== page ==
The tassel of the maize plant is responsible for the production and dispersal of pollen for subsequent capture by the silk (stigma) and fertilization of the ovules. Both the amount and timing of pollen shed are physiological traits that impact the production of a hybrid seed. This study describes an automated end-to-end pipeline that combines deep learning and image processing approaches to extract tassel flowering patterns from time-lapse camera images of plants grown under field conditions. Inbred lines from the SAM and NAM diversity panels were grown at the Curtiss farm at Iowa State University, Ames, IA, during the summer of 2016. Using a set of around 500 pole-mounted cameras installed in the field, images of plants were captured every 10 minutes of daylight hours over a three-week period. Extracting data from imaging performed under field conditions is challenging due to variabilities in weather, illumination, and the morphological diversity of tassels. To address these issues, deep learning algorithms were used for tassel detection, classification, and segmentation. Image processing approaches were then used to crop the main spike of the tassel to track reproductive development. The results demonstrated that deep learning with well-labeled data is a powerful tool for detecting, classifying, and segmenting tassels. Our sequential workflow exhibited the following metrics: mAP for tassel detection was 0.91, F1 score obtained for tassel classification was 0.93, and accuracy of semantic segmentation in creating a binary image from the RGB tassel images was 0.95. This workflow was used to determine spatiotemporal variations in the thickness of the main spike—which serves as a proxy for anthesis progression.

Research Article

A Comparative Analysis of Quantitative Metrics of Root Architecture

High throughput phenotyping is important to bridge the gap between genotype and phenotype. The methods used to describe the phenotype therefore should be robust to measurement errors, relatively stable over time, and most importantly, provide a reliable estimate of elementary phenotypic components. In this study, we use functional-structural modeling to evaluate quantitative phenotypic metrics used to describe root architecture to determine how they fit these criteria. Our results show that phenes such as root number, root diameter, and lateral root branching density are stable, reliable measures and are not affected by imaging method or plane. Metrics aggregating multiple phenes such as total length, total volume, convex hull volume, and bushiness index estimate different subsets of the constituent phenes; they however do not provide any information regarding the underlying phene states. Estimates of phene aggregates are not unique representations of underlying constituent phenes: multiple phenotypes having phenes in different states could have similar aggregate metrics. Root growth angle is an important phene which is susceptible to measurement errors when 2D projection methods are used. Metrics that aggregate phenes which are complex functions of root growth angle and other phenes are also subject to measurement errors when 2D projection methods are used. These results support the hypothesis that estimates of phenes are more useful than metrics aggregating multiple phenes for phenotyping root architecture. We propose that these concepts are broadly applicable in phenotyping and phenomics.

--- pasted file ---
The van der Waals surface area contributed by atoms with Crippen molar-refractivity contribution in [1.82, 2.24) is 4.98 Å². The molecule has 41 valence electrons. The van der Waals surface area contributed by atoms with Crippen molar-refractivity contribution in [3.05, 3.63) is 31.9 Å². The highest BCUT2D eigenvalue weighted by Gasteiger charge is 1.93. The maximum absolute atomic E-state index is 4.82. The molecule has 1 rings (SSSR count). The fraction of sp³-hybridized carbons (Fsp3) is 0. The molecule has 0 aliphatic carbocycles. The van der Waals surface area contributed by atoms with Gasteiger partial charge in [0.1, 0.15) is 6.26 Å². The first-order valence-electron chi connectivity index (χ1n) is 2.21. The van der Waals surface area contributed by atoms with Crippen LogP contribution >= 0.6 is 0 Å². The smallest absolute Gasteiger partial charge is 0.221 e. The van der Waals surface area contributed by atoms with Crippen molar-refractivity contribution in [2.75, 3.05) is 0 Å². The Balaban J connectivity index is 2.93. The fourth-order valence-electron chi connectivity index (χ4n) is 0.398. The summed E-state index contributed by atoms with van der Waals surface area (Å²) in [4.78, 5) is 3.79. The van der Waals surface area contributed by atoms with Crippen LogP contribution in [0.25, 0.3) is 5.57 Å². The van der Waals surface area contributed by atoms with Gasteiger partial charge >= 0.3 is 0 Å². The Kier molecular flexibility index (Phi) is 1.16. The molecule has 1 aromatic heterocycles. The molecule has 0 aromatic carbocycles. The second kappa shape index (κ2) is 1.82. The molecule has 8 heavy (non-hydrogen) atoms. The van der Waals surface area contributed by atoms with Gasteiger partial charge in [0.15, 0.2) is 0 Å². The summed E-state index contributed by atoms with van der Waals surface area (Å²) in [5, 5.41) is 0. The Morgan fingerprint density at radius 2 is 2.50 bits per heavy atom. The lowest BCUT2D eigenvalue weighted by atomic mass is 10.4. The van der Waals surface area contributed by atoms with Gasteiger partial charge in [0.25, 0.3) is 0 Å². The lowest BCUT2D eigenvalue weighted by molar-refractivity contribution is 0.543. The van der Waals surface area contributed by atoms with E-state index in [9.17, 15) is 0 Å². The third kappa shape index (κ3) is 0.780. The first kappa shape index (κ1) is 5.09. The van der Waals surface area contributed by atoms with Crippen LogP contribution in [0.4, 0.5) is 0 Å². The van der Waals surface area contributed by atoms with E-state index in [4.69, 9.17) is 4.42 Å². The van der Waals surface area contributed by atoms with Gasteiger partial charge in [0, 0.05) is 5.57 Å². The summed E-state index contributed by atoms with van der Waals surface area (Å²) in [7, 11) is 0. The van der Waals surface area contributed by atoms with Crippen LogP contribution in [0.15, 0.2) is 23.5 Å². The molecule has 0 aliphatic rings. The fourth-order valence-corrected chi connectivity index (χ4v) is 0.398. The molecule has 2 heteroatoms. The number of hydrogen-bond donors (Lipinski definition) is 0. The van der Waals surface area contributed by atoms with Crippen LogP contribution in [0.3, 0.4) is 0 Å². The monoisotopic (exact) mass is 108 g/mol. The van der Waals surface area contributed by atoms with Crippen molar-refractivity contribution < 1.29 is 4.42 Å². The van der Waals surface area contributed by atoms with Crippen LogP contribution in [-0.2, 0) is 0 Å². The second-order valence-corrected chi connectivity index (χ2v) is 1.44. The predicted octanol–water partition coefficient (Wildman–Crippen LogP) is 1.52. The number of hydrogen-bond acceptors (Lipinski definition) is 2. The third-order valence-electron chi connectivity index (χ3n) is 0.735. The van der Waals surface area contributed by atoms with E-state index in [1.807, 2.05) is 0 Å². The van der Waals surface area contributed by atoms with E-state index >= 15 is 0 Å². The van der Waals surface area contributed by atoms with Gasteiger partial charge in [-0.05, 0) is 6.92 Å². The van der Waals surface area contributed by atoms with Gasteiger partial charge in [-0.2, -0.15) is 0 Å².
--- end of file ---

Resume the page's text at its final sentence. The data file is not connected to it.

Research Article

Semiautomated 3D Root Segmentation and Evaluation Based on X-Ray CT Imagery

Background. Computed X-ray tomography (CTX) is a high-end nondestructive approach for the visual assessment of root architecture in soil. Nevertheless, in order to evaluate high-resolution CTX data of root architectures, manual segmentation of the depicted root systems from large-scale volume data is currently necessary, which is both time consuming and error prone. The duration of such a segmentation is of importance, especially for time-resolved growth analysis, where several instances of a plant need to be segmented and evaluated. Specifically, in our application, the contrast between soil and root data varies due to different growth stages and watering situations at the time of scanning. Additionally, the root system itself is expanding in length and in the diameter of individual roots. Objective. For semiautomated and robust root system segmentation from CTX data, we propose the RootForce approach, which is an extension of Frangi’s “multi-scale vesselness” method and integrates a 3D local variance. It allows a precise delineation of roots with diameters down to several μm in pots with varying diameters. Additionally, RootForce is not limited to the segmentation of small below-ground organs, but is also able to handle storage roots with a diameter larger than 40 voxels. Results. Using CTX volume data of full-grown bean plants as well as time-resolved ( ) growth studies of cassava plants, RootForce produces similar (and much faster) results compared to manual segmentation of the regarded root architectures. Furthermore, RootForce enables the user to obtain traits not possible to be calculated before, such as total root volume ( ), total root length ( ), root volume over depth, root growth angles ( , , and ), root surrounding soil density , or form fraction . Discussion. The proposed RootForce tool can provide a higher efficiency for the semiautomatic high-throughput assessment of the root architectures of different types of plants from large-scale CTX. Furthermore, for all datasets within a growth experiment, only a single set of parameters is needed. Thus, the proposed tool can be used for a wide range of growth experiments in the field of plant phenotyping.